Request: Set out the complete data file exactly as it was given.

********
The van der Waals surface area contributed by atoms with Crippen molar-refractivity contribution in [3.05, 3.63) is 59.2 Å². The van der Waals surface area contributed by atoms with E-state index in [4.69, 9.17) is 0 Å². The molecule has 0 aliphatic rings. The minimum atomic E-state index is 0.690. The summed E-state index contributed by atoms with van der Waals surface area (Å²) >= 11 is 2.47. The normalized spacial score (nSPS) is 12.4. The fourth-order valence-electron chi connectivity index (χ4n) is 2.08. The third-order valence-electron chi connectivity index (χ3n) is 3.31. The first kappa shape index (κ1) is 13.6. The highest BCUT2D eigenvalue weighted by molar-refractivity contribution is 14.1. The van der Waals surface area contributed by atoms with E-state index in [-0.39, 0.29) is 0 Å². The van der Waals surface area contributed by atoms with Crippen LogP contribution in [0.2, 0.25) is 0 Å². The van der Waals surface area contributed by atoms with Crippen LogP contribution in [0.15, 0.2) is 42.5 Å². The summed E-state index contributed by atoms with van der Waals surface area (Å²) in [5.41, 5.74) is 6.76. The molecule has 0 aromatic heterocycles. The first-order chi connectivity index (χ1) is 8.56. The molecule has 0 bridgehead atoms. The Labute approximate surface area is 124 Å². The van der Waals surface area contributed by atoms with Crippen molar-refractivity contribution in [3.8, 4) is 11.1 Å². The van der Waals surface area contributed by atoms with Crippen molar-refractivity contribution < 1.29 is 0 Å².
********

The van der Waals surface area contributed by atoms with Crippen molar-refractivity contribution in [3.05, 3.63) is 59.2 Å². The van der Waals surface area contributed by atoms with E-state index in [4.69, 9.17) is 0 Å². The molecule has 0 aliphatic rings. The minimum atomic E-state index is 0.690. The summed E-state index contributed by atoms with van der Waals surface area (Å²) >= 11 is 2.47. The normalized spacial score (nSPS) is 12.4. The fourth-order valence-electron chi connectivity index (χ4n) is 2.08. The third-order valence-electron chi connectivity index (χ3n) is 3.31. The first kappa shape index (κ1) is 13.6. The highest BCUT2D eigenvalue weighted by molar-refractivity contribution is 14.1. The van der Waals surface area contributed by atoms with E-state index in [-0.39, 0.29) is 0 Å². The van der Waals surface area contributed by atoms with Crippen LogP contribution in [0.2, 0.25) is 0 Å². The van der Waals surface area contributed by atoms with Crippen LogP contribution in [0.15, 0.2) is 42.5 Å². The summed E-state index contributed by atoms with van der Waals surface area (Å²) in [5.41, 5.74) is 6.76. The molecule has 0 aromatic heterocycles. The first-order chi connectivity index (χ1) is 8.56. The molecule has 0 bridgehead atoms. The Labute approximate surface area is 124 Å². The van der Waals surface area contributed by atoms with Crippen molar-refractivity contribution in [3.8, 4) is 11.1 Å². The van der Waals surface area contributed by atoms with Crippen molar-refractivity contribution < 1.29 is 0 Å².